In today’s Wine and Cheese seminar, MINERvA will present a measurement of the probability that an electron neutrino interacts with a nucleus inside the MINERvA detector and produces an electron and no other particles besides protons and neutrons. This new result is the first high-statistics measurement of this process at energies comparable to a few times the proton mass.
Neutrino beams made by accelerators produce mostly muon neutrinos, not electron neutrinos. This makes it very difficult to study electron neutrino interactions. The NuMI beam at Fermilab, which is used by MINERvA, MINOS+ and NOvA, is made up of 99 percent muon neutrinos and only 1 percent electron neutrinos. (However, it is so intense that MINERvA still records thousands of electron neutrino interactions each year.)
Because of the relative lack of electron neutrino data, simulation programs assume that the only difference in the interaction probability between muon and electron neutrinos is due to the mass of the muon or electron that is produced. Today’s result is the most in-depth look at electron neutrino interaction probabilities ever, and an important check on that assumption.
When we compare our electron neutrino result to the analogous measurement for muon neutrinos that was published in 2013, we find that they are consistent with one another.
This measurement is a very important input for experiments such as NOvA, which measures the probability for muon neutrinos to change into electron neutrinos as they travel from Fermilab to Ash River, Minnesota. To do that, they need to know how many muon neutrinos are produced at Fermilab and how many electron neutrinos reach their detector in Ash River.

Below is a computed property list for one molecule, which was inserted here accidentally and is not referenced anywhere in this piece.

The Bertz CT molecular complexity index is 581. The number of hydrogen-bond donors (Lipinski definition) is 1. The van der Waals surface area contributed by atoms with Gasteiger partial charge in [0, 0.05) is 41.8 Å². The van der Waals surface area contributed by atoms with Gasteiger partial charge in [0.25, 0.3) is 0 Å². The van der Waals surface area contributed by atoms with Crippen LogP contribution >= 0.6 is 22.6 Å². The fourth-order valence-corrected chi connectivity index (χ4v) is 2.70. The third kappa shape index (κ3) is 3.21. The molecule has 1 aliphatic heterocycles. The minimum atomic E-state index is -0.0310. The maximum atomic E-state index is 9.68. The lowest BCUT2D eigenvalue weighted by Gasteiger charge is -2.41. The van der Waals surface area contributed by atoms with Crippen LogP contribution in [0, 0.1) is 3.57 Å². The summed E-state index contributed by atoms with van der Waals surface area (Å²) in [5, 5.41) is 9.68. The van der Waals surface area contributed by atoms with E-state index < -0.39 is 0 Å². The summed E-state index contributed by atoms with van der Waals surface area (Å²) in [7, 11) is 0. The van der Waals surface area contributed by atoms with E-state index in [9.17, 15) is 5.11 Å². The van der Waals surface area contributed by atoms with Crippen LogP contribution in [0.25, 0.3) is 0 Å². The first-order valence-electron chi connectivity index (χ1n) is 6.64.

The number of neutrinos that reach the NOvA detector is equal to the number of interactions they see divided by the probability that the neutrino will interact. The probability for a neutrino interaction is really tiny and difficult to measure accurately. To get around that, oscillation experiments like NOvA use two detectors, one near where the beam is produced and another far away to give the neutrinos a chance to change flavor. If you take the ratio of interactions at the near and far detectors, the interaction probability cancels out as long as it is the same in both detectors.
Neutrino interactions must be the same in Illinois and in Minnesota, right? The problem is that the neutrinos detected at Fermilab are muon-type, while the far detector sees mostly electron-type neutrino interactions. This means it is important to understand any differences in the interactions between the two types of neutrino.
In the course of searching for electron neutrino interactions, we found an unexpected background of events that look more like photons than electrons but were otherwise consistent with our signal. MINERvA can separate photons and electrons well, so this background has a tiny effect on our electron neutrino measurement. This kind of event is important for oscillation experiments because muon neutrinos that produce photons can be mistaken for electron neutrinos. We have characterized these background events, and believe they are similar to what we would expect from a process called diffractive scattering, where a single neutral pion is produced by a soft collision with the hydrogen in our scintillator target. Our observation and characterization is a first step towards development of a model to predict this process in other experiments.
Chris Marshall is at the University of Rochester.